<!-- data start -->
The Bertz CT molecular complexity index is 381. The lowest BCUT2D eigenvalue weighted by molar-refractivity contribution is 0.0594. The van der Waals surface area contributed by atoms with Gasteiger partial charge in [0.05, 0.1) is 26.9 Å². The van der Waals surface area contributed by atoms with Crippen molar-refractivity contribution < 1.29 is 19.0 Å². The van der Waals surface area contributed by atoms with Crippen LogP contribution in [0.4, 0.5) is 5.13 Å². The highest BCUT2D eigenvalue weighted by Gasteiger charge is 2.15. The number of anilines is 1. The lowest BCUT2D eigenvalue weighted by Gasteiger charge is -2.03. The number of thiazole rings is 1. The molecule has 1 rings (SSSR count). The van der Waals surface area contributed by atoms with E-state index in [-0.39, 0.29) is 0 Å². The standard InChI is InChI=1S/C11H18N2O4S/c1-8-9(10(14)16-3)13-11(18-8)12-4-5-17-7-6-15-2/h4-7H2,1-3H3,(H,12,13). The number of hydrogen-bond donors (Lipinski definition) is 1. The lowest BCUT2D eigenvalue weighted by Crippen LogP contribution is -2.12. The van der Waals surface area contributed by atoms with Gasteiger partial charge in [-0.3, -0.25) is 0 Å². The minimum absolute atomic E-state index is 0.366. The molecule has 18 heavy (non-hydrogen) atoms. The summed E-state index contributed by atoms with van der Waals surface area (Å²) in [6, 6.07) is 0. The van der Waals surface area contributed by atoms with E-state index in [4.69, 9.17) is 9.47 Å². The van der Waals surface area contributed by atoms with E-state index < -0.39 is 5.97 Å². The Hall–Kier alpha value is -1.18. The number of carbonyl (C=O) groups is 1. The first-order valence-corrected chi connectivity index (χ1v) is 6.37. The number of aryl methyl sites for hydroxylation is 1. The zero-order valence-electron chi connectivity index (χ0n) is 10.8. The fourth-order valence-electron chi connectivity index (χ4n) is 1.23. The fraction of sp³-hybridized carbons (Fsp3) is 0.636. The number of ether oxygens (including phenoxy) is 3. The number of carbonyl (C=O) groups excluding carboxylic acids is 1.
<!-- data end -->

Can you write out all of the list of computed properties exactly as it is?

The Bertz CT molecular complexity index is 381. The lowest BCUT2D eigenvalue weighted by molar-refractivity contribution is 0.0594. The van der Waals surface area contributed by atoms with Gasteiger partial charge in [0.05, 0.1) is 26.9 Å². The van der Waals surface area contributed by atoms with Crippen molar-refractivity contribution < 1.29 is 19.0 Å². The van der Waals surface area contributed by atoms with Crippen LogP contribution in [0.4, 0.5) is 5.13 Å². The highest BCUT2D eigenvalue weighted by Gasteiger charge is 2.15. The number of anilines is 1. The lowest BCUT2D eigenvalue weighted by Gasteiger charge is -2.03. The number of thiazole rings is 1. The molecule has 1 rings (SSSR count). The van der Waals surface area contributed by atoms with E-state index in [-0.39, 0.29) is 0 Å². The standard InChI is InChI=1S/C11H18N2O4S/c1-8-9(10(14)16-3)13-11(18-8)12-4-5-17-7-6-15-2/h4-7H2,1-3H3,(H,12,13). The number of hydrogen-bond donors (Lipinski definition) is 1. The lowest BCUT2D eigenvalue weighted by Crippen LogP contribution is -2.12. The van der Waals surface area contributed by atoms with Gasteiger partial charge in [-0.3, -0.25) is 0 Å². The minimum absolute atomic E-state index is 0.366. The molecule has 18 heavy (non-hydrogen) atoms. The summed E-state index contributed by atoms with van der Waals surface area (Å²) in [6, 6.07) is 0. The van der Waals surface area contributed by atoms with E-state index in [4.69, 9.17) is 9.47 Å². The van der Waals surface area contributed by atoms with E-state index < -0.39 is 5.97 Å². The Hall–Kier alpha value is -1.18. The number of carbonyl (C=O) groups is 1. The first-order valence-corrected chi connectivity index (χ1v) is 6.37. The number of aryl methyl sites for hydroxylation is 1. The zero-order valence-electron chi connectivity index (χ0n) is 10.8. The fourth-order valence-electron chi connectivity index (χ4n) is 1.23. The fraction of sp³-hybridized carbons (Fsp3) is 0.636. The number of ether oxygens (including phenoxy) is 3. The number of carbonyl (C=O) groups excluding carboxylic acids is 1.